New Zealand software company Amberdms has released a Web-based open source accounting and billing application aimed at simplifying business and customer management.
The Amberdms Billing System (ABS) is developed in PHP and provides a set of business management applications including accounting, customer management, time tracking, project management and service billing. ABS runs on the popular “LAMP” stack.
Amberdms managing director Jethro Carr founded the company in 2007 to support a part-time venture providing Web-based database software to educational groups.
A year later Carr left his day job to develop ABS full-time.
“Whilst ABS needed to be developed to meet internal Amberdms needs, the main reason for its existence is the experiences I had at my previous job,” Carr said.
“I had been involved with supporting a rather badly-coded proprietary billing platform for an ISP, as well as being in charge of a project to link this billing system to another accounting application.”
With that experience behind him, Carr also discovered a lot accounting software on the market, but many lacked features like: “A good developer interface to allow integration with other products or custom scripts; a [good] UI [as they were] difficult or unpleasant for non-accountant users to operate; proper handling of sales tax (like GST) when done on a payments basis; and correct accounting of traffic usage for ISP customers and poor billing methods for these types of services.”
“After getting sick and tired of working with sub-standard software solutions, I decided to develop and support a quality open source application to replace accounting, timekeeping and service billing functionality in a single integrated system.”
The first version of ABS was released in February this year, with the recent 1.4 version released this month.
After looking at some other open source accounting applications available Carr found that they were either desktop-only (Web-based was a key requirement) or found “the coding style [and] quality was not up to my standards”.
“ABS runs on its own framework (Amberphplib) that Amberdms has developed for a number of our products,” Carr said.
“We use this framework rather than one of the existing ones available for a few reasons. It provides fine-grained security controls, is designed specifically for Web-based applications, rather than Web sites – a lot of frameworks out there are aimed at Web sites rather than applications and the needs and focuses are slightly different – and Amberdms owns the copyright so we can use it in some of the proprietary projects we work on for customers as well as the open source offerings we have.”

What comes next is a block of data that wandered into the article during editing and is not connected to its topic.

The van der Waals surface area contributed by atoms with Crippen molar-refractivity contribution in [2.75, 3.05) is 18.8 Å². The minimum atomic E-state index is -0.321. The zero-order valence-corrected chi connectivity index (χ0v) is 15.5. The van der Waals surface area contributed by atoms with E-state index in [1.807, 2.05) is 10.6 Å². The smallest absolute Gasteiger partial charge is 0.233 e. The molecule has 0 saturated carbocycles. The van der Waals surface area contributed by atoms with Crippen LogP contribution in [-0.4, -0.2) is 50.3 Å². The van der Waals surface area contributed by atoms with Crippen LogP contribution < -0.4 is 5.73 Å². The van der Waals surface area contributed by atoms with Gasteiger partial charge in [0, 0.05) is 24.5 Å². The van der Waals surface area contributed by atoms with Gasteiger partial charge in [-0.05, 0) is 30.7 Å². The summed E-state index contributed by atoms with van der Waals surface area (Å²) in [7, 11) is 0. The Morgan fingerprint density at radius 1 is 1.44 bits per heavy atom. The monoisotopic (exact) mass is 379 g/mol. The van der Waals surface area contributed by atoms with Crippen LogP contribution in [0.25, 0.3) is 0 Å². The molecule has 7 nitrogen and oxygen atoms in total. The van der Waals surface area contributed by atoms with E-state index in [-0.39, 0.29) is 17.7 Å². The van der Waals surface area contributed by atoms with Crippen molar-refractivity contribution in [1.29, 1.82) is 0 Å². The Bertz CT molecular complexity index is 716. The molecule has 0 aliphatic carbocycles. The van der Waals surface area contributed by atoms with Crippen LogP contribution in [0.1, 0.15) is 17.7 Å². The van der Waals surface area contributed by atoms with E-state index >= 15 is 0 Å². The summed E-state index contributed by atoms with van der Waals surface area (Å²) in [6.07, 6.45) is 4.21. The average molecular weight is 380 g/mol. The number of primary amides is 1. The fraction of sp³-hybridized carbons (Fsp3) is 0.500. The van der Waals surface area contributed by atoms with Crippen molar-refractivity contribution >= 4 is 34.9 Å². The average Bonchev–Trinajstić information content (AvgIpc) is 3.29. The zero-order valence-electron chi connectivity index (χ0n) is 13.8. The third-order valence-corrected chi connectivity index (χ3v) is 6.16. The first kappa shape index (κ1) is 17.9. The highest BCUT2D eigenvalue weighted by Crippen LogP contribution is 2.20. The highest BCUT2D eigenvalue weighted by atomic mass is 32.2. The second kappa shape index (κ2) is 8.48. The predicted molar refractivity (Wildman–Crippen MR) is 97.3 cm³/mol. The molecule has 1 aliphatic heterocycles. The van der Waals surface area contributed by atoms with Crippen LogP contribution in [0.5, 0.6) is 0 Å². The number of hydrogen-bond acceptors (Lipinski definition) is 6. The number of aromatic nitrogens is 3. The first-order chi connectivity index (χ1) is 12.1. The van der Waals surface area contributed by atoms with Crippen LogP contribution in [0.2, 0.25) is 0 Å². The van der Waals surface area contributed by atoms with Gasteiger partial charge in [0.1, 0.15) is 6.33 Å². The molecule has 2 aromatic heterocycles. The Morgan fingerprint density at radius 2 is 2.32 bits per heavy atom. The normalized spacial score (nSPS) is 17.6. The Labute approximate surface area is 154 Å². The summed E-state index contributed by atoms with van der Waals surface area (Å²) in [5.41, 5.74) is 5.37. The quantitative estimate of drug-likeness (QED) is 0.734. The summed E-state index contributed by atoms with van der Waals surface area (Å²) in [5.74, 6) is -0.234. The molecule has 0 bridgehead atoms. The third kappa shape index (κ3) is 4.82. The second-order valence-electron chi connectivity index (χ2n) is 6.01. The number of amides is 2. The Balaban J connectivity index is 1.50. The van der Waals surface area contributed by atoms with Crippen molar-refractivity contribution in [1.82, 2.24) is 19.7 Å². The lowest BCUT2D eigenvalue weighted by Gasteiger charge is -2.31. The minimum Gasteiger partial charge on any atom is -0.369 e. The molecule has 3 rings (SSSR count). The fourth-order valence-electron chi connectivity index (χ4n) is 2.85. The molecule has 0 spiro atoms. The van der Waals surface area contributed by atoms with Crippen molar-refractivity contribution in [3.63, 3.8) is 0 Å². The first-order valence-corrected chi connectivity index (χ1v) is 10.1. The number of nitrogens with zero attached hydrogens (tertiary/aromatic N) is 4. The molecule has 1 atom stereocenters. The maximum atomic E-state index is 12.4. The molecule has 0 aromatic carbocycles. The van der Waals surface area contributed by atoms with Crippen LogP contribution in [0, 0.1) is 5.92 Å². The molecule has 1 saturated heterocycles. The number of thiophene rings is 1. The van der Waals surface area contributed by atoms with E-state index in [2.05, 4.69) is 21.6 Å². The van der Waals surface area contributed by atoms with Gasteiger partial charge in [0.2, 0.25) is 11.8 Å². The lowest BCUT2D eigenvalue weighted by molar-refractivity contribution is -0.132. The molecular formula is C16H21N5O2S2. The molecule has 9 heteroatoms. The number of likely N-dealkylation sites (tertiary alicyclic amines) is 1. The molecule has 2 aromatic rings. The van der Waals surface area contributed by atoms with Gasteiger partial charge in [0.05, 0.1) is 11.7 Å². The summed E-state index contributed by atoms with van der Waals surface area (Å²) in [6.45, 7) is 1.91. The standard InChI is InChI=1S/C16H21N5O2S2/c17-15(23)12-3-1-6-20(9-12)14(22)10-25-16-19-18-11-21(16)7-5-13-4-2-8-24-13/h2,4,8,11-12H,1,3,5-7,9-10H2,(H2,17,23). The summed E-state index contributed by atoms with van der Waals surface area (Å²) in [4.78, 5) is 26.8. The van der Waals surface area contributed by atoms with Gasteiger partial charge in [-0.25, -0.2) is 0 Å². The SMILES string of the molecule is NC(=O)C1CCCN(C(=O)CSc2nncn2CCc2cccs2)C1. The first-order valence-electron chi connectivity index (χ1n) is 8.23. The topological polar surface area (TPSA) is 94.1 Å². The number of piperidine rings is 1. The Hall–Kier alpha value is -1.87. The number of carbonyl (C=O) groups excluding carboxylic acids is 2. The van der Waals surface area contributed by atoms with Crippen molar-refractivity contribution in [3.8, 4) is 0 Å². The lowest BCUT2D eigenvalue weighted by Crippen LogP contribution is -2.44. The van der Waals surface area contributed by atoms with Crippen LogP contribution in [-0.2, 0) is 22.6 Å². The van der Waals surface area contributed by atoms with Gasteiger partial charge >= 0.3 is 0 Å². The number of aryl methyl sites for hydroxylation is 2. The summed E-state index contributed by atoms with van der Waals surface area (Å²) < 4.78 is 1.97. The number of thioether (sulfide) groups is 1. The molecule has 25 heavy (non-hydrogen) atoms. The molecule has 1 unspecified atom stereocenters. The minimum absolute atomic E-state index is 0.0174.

In addition to the basic LAMP stack, ABS uses a number of external components including the Mail:Mime PEAR library for sending e-mail messages and LaTeX for the PDF templates.
ABS has templates that can be edited with LaTeX which are then rendered as PDFs (or PostScript) at bill processing time.
Carr is the only full-time developer working on ABS, but he hopes to get another developer in the first half of 2010.
“There are a couple interesting side projects we have been working on based around a lot of the technology we developed for ABS that will be getting released at some stage in the next few months,” he said.
The application stands at nearly 35,000 lines of code. All code is PHP with the exception of the installer and some packaging tools which are written in Perl.
ABS is in its early days, but so far has received some contributions from the community in the form of bug fixes and templates for different invoice styles.
“We are busy adding more tools to make it easier for non-code contributions, for example, version 1.5.0 will include a tool to allow users to translate the application into their native language and then submit the translations back up to Amberdms with the click of a button,” Carr said.
“There has also been a bit of interest in working with Amberdms to integrate with other applications, but these discussions are still at an early stage.”
Carr believes there are a few key differences that set ABS apart from other open source accounting applications.
“We focus on user experience and developer resources. Too many accounting programs focus on providing features and making the accountants happy, rather than making software that's actually a nice experience for the user. As a developer myself, it was important to design ABS in such a way to make it easy for others to integrate their own software and systems with the application.”